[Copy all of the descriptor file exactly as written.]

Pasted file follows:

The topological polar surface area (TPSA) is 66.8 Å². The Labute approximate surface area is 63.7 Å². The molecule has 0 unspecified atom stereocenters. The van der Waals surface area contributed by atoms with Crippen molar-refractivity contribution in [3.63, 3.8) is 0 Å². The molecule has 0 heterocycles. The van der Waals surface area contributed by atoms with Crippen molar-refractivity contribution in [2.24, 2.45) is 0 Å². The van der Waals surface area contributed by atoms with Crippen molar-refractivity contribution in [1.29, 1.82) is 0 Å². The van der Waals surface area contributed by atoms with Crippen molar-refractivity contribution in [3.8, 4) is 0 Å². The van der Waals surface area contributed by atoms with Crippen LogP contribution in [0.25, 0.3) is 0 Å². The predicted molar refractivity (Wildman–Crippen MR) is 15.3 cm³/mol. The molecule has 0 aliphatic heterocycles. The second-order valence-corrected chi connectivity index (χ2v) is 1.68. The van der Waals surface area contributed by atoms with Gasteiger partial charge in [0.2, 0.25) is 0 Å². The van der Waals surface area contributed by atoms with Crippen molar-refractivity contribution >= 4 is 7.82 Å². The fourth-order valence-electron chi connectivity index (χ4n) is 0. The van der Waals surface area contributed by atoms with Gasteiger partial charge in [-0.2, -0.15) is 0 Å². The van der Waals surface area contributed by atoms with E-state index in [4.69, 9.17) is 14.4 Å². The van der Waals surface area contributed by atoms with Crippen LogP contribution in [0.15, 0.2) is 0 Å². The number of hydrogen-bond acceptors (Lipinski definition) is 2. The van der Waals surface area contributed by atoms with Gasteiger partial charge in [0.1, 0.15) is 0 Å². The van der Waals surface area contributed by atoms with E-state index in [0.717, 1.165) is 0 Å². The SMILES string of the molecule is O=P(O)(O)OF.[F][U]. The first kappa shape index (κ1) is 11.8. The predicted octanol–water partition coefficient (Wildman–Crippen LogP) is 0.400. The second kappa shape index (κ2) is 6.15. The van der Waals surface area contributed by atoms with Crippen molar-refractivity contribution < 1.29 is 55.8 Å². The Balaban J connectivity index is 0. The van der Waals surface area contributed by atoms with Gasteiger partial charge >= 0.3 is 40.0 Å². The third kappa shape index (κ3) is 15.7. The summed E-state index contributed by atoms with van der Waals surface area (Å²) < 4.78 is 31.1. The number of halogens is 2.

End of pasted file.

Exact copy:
The topological polar surface area (TPSA) is 66.8 Å². The Labute approximate surface area is 63.7 Å². The molecule has 0 unspecified atom stereocenters. The van der Waals surface area contributed by atoms with Crippen molar-refractivity contribution in [3.63, 3.8) is 0 Å². The molecule has 0 heterocycles. The van der Waals surface area contributed by atoms with Crippen molar-refractivity contribution in [2.24, 2.45) is 0 Å². The van der Waals surface area contributed by atoms with Crippen molar-refractivity contribution in [1.29, 1.82) is 0 Å². The van der Waals surface area contributed by atoms with Crippen molar-refractivity contribution in [3.8, 4) is 0 Å². The van der Waals surface area contributed by atoms with Crippen LogP contribution in [0.25, 0.3) is 0 Å². The predicted molar refractivity (Wildman–Crippen MR) is 15.3 cm³/mol. The molecule has 0 aliphatic heterocycles. The second-order valence-corrected chi connectivity index (χ2v) is 1.68. The van der Waals surface area contributed by atoms with Gasteiger partial charge in [0.2, 0.25) is 0 Å². The van der Waals surface area contributed by atoms with Crippen molar-refractivity contribution >= 4 is 7.82 Å². The fourth-order valence-electron chi connectivity index (χ4n) is 0. The van der Waals surface area contributed by atoms with Gasteiger partial charge in [-0.2, -0.15) is 0 Å². The van der Waals surface area contributed by atoms with E-state index in [4.69, 9.17) is 14.4 Å². The van der Waals surface area contributed by atoms with Crippen LogP contribution in [0.15, 0.2) is 0 Å². The number of hydrogen-bond acceptors (Lipinski definition) is 2. The van der Waals surface area contributed by atoms with Gasteiger partial charge in [0.1, 0.15) is 0 Å². The van der Waals surface area contributed by atoms with E-state index in [0.717, 1.165) is 0 Å². The SMILES string of the molecule is O=P(O)(O)OF.[F][U]. The first kappa shape index (κ1) is 11.8. The predicted octanol–water partition coefficient (Wildman–Crippen LogP) is 0.400. The second kappa shape index (κ2) is 6.15. The van der Waals surface area contributed by atoms with Crippen molar-refractivity contribution < 1.29 is 55.8 Å². The Balaban J connectivity index is 0. The van der Waals surface area contributed by atoms with Gasteiger partial charge >= 0.3 is 40.0 Å². The third kappa shape index (κ3) is 15.7. The summed E-state index contributed by atoms with van der Waals surface area (Å²) < 4.78 is 31.1. The number of halogens is 2.